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Understanding the Organization, Operation, and Victimization Process of Labor Trafficking in the United States (Research Report)
Colleen Owens, Meredith Dank, Amy Farrell, Justin Breaux, Isela Banuelos, Rebecca Pfeffer, Ryan Heitsmith, Katie Bright, Jack McDevitt

This study chronicles the experiences of labor trafficking victims from the point of recruitment for work, their forced labor victimization, their attempts to escape and get help, and their efforts to seek justice through civil or criminal cases. The report finds that legal loopholes and lax enforcement enable labor traffickers to commit crimes against workers in major US industries: agriculture, domestic work, hotels, restaurants, and construction. Interview and case file data detail the ubiquity of trafficking, which occurs both in plain sight and behind lock and key. Detailed recommendations propose next steps for policy and practice.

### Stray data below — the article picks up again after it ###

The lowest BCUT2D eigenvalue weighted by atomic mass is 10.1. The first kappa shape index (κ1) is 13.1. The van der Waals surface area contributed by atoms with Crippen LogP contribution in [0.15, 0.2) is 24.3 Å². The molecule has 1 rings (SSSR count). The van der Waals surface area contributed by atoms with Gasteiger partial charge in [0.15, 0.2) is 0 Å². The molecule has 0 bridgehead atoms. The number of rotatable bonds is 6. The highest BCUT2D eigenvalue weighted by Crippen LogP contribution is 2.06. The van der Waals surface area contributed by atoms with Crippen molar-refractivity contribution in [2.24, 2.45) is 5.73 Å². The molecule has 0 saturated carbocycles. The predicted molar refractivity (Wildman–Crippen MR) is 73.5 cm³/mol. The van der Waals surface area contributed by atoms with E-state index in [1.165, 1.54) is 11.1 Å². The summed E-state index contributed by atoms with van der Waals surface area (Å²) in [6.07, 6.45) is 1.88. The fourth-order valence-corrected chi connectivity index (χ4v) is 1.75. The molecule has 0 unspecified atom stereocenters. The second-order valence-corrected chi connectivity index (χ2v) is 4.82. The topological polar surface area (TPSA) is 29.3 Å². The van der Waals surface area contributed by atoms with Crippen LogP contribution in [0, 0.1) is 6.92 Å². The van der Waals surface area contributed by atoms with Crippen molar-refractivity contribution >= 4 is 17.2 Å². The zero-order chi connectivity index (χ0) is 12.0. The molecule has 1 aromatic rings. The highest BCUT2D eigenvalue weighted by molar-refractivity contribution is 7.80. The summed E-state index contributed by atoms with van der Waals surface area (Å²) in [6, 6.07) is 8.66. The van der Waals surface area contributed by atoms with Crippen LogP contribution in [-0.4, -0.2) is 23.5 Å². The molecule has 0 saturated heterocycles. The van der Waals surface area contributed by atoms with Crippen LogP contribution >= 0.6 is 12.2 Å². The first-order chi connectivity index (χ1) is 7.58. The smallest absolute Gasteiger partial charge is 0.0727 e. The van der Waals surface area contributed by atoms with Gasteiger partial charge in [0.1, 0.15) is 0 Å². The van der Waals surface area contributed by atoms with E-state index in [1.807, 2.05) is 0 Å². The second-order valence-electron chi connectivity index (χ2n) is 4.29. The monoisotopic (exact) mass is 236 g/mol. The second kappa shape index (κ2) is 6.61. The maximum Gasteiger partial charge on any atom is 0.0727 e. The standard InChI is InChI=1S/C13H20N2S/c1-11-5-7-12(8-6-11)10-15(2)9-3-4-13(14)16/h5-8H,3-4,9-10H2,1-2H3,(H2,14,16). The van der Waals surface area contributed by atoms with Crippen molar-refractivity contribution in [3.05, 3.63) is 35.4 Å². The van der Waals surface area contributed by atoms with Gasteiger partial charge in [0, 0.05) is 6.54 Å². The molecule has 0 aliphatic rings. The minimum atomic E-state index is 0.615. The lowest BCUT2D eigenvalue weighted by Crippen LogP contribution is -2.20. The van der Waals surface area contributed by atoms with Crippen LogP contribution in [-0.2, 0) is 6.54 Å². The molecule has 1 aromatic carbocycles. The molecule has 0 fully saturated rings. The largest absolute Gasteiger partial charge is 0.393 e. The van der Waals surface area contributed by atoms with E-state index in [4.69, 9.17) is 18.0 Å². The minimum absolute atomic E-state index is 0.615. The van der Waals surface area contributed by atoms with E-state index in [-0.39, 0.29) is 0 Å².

Posted to Web: October 21, 2014Publication Date: October 21, 2014

Lax Enforcement and Legal Loopholes Enable Labor Trafficking Victimization (Press Release)
Urban Institute

This study chronicles the experiences of labor trafficking victims from the point of recruitment for work, their forced labor victimization, their attempts to escape and get help, and their efforts to seek justice through civil or criminal cases. The report finds that legal loopholes and lax enforcement enable labor traffickers to commit crimes against workers in major US industries: agriculture, domestic work, hotels, restaurants, and construction. Interview and case file data detail the ubiquity of trafficking, which occurs both in plain sight and behind lock and key. Detailed recommendations propose next steps for policy and practice.

Posted to Web: October 21, 2014Publication Date: October 21, 2014

Comment Letter on the CFPB's HMDA Mortgage Data Proposal (Document)
Ellen Seidman, Laurie Goodman, Wei Li, Carlos Martin, Jim Parrott, Kathryn L.S. Pettit, Peter A. Tatian

The Consumer Financial Protection Bureau’s (CFPB’s) comprehensive proposal to improve mortgage data collection under the Home Mortgage Disclosure Act (HMDA), released in July, 2014, is a critical first step to enhance public understanding of the mortgage market. A group of Urban Institute researchers clarifies the strengths and weaknesses of the proposal, makes suggestions for improvements, and urges fast action by the agency in this comment letter submitted to the CFPB in October, 2014.